Israeli researchers develop Artificial Intelligence (AI) tool to predict blood infections and save lives

  • May 13, 2022

This tool could potentially serve as an early warning system for doctors by enabling them to rank patients based on their risk of serious disease and assist accordingly, the researchers said.

Blood infections are one of the leading causes of morbidity and mortality worldwide.  In the study, published in the journal Scientific Reports, the researchers explained, “Bloodstream infections (BSI) can lead to prolonged hospital stays, and life-threatening and aggressive complications, in addition to high costs to the health care system.”  Infection with a bacterium or fungus in the blood system can occur during surgery, or as the result of complications from other infections, such as pneumonia or meningitis.  The body’s immunological response to the infection can cause sepsis or shock, dangerous conditions that have high mortality rates.  For example, sepsis, the body’s extreme response to infection, is said to have caused roughly 20 percent of annual global deaths in 2017, according to the World Health Organization (WHO) and it can kill in a matter of hours, if not treated immediately.

“Therefore, timely and critical assessment of available microbiology results are necessary to ensure that individuals with BSI receive prompt, effective, and targeted treatment, for optimal clinical outcomes.  However, the current standard of care, which mostly depends on blood culture-based diagnosis, is often extremely slow,” the team said.  The researchers – students Yazeed Zoabi and Dan Lahav from the laboratory of Prof. Noam Shomron from Tel Aviv University’s Sackler Faculty of Medicine, in collaboration with other researchers, including Dr. Ahuva Weiss Meilik, head of the I-Medata AI Center at Ichilov Hospital – developed an AI tool studies the electronic medical records of patients who were found to be positive for blood infections.  These records included demographic data, blood test results, medical history, and diagnosis.

After studying each patient’s data and medical history, the program was able to automatically identify risk factors.  “The physicians would input the clinical information, which was collected as routine upon hospitalization, and the output of the algorithm would be a risk factor.  This risk factor would be evaluated together with the physician’s advice and would be used for taking action in saving lives,” Prof. Shomron tells NoCamels.  “We entered the medical files into software based on artificial intelligence,” he said in a statement, “We wanted to see if the AI would identify patterns of information in the files that would allow us to automatically predict which patients would develop serious illness, or even death, as a result of the infection.”

The team worked with the medical files of about 8,000 Ichilov patients who were found to be positive for blood infections between the years 2014 and 2020, during their hospitalization and up to 30 days after, whether the patient died or not, Prof. Shomron said.  Prof. Shomron says the AI program reached an accuracy level of 82 percent in predicting the course of the disease, even when it ignored obvious factors such as the age of the patient and the patient’s hospitalizations.  After the researcher entered the data of the patient, the algorithm knew how to predict the course of the disease.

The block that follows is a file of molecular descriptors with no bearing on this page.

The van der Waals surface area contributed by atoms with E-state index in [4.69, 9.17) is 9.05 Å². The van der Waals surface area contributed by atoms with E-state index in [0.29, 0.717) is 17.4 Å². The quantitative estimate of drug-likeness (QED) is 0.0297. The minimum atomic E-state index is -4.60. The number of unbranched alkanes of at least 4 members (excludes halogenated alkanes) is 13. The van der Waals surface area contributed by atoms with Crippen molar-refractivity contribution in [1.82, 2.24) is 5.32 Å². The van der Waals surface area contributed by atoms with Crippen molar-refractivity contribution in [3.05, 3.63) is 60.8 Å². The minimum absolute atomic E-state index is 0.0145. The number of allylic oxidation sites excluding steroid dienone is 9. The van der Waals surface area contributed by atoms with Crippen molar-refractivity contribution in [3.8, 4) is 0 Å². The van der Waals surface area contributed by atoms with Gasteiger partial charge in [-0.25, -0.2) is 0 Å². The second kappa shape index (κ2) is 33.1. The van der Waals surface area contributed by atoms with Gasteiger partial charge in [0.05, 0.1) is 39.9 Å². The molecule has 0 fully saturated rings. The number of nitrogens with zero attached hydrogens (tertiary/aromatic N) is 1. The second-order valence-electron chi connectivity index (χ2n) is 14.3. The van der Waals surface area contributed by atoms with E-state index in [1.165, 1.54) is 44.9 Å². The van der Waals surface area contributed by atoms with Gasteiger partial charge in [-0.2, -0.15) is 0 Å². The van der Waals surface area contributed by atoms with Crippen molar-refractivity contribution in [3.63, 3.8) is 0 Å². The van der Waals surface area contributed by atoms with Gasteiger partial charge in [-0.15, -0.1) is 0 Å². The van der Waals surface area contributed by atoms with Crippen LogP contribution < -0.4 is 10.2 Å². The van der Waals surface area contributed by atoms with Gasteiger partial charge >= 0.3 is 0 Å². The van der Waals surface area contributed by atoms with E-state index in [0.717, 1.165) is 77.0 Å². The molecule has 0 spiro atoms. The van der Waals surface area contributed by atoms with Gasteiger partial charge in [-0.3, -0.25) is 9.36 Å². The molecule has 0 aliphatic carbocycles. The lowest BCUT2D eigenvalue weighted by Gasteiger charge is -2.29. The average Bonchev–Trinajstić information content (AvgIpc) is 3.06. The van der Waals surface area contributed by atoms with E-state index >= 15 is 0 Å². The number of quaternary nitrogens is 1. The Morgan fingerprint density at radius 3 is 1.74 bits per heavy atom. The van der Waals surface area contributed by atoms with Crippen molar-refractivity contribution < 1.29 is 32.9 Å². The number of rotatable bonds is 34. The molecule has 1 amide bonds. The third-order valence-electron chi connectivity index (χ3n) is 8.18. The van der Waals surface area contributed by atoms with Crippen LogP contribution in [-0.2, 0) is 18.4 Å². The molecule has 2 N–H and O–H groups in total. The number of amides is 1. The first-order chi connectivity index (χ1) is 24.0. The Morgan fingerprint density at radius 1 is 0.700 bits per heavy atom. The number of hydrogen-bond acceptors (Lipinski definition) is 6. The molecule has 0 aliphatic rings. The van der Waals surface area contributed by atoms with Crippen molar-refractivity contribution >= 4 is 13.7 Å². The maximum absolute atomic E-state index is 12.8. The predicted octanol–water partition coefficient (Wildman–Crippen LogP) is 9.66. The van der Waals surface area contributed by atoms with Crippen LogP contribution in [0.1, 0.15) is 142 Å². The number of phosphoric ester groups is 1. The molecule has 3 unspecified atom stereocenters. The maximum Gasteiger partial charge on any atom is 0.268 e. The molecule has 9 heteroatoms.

This suggests that it will be possible to rank patients in terms of the danger posed to their health, ahead of time, according to the statement.  “Using artificial intelligence, the algorithm was able to find patterns that surprised us, parameters in the blood that we hadn’t even thought about taking into account,” said Prof. Shomron.

“Albumin and creatine [levels] in the blood are strong markers of potential mortality due to infection. Also monocytes, platelets volume.  In fact, a few of these were indicators of infection severity; however, the quantitation and the combination of them all in one algorithm were not performed,” he tells NoCamels.

The team is “now working with medical staff to understand how this information can be used to rank patients in terms of the severity of the infection,” Prof. Shomron says.  “We can use the software to help doctors detect the patients who are at maximum risk,” he adds.  He reiterates that while the accuracy level was important, the AI program is “a tool to assist the clinical team and call their attention to relevant or high-risk cases.”

The system will soon go live at Tel Aviv Sourasky Medical Center – Ichilov.  This is a large project at Ichilov, Prof. Shomron says.  “We are testing it there in the coming year,” he explains, “and then moving to suggest it to other centers.”  He’d also like to use the program to test other conditions, diseases, and illnesses.  “I’d like to eventually be able to extend it to other types of infections, not only bloodstream.  I’d like to segregate it to types of bacteria (gram-positive/negative) and to test various algorithmic models to improve the decision taken,” he says.  “Given the limited resources at the hospital, if one can segregate the high risk from the low-risk patients, attention can be focused on the ones that need it most.”

REFERENCE:  No Camels; 22 DEC 2021; No Camels Team

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